Quinoa is a plant native to Bolivia, Chile and Peru, and has been consumed for 5,000 years, according to the University of Wisconsin Cooperative Extension. Quinoa is used as a cereal grain and is often used by those with restricted diets for its high-protein content. Buying quinoa at organic or speciality shops may be expensive, so growing quinoa at home is an economical option. If you live in an area with warm summer days and cool nights, quinoa will grow quite well in your garden.
Take soil samples from several areas of your garden, using a small hand shovel. Place the samples into a plastic container. Send the samples to your university extension office to have the pH and nutrient levels of the soil tested. The extension will recommend amendments for your garden soil.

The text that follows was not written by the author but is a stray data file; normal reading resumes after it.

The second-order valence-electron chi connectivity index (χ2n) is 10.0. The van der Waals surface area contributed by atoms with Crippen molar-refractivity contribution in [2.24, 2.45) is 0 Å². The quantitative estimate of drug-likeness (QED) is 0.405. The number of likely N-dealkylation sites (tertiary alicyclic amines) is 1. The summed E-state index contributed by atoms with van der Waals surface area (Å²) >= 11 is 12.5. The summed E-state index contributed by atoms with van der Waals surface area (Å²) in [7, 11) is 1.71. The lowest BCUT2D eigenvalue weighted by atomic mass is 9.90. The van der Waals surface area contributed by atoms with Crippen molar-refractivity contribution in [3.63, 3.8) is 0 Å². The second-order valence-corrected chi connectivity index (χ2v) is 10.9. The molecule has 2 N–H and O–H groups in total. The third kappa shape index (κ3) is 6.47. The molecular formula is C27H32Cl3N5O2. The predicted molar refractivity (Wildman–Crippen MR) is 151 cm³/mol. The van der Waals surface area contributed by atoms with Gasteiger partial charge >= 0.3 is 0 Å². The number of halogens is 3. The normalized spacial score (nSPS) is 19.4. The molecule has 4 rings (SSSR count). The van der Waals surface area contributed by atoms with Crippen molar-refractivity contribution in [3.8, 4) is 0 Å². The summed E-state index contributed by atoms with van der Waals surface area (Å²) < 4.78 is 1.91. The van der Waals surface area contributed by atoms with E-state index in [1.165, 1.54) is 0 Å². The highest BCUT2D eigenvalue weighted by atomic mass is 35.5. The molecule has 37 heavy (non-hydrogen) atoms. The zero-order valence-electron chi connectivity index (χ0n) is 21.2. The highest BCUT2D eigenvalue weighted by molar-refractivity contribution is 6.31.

Apply the recommended nutrients and soil amendments. Mix them into the soil to a depth of 4 to 6 inches, using a rototiller.
Sow the quinoa seed to a depth of 1/4 inch in early June, when the soil moisture is correct for seed germination. Sow more seeds than you need tightly together. Space the rows 18 to 24 inches apart. Do not water the planting area.
Thin the quinoa so there is one plant every 16 to 18 inches in each row.
Water the quinoa when the plants show two or three leaves, irrigating just until the soil is moist. Quinoa is drought-resistant and only requires 10 inches of water each growing season.
Harvest the quinoa once the leaves have fallen off, exposing the dried seed head. Strip the seeds off the stalk by pulling up on the head with a gloved hand.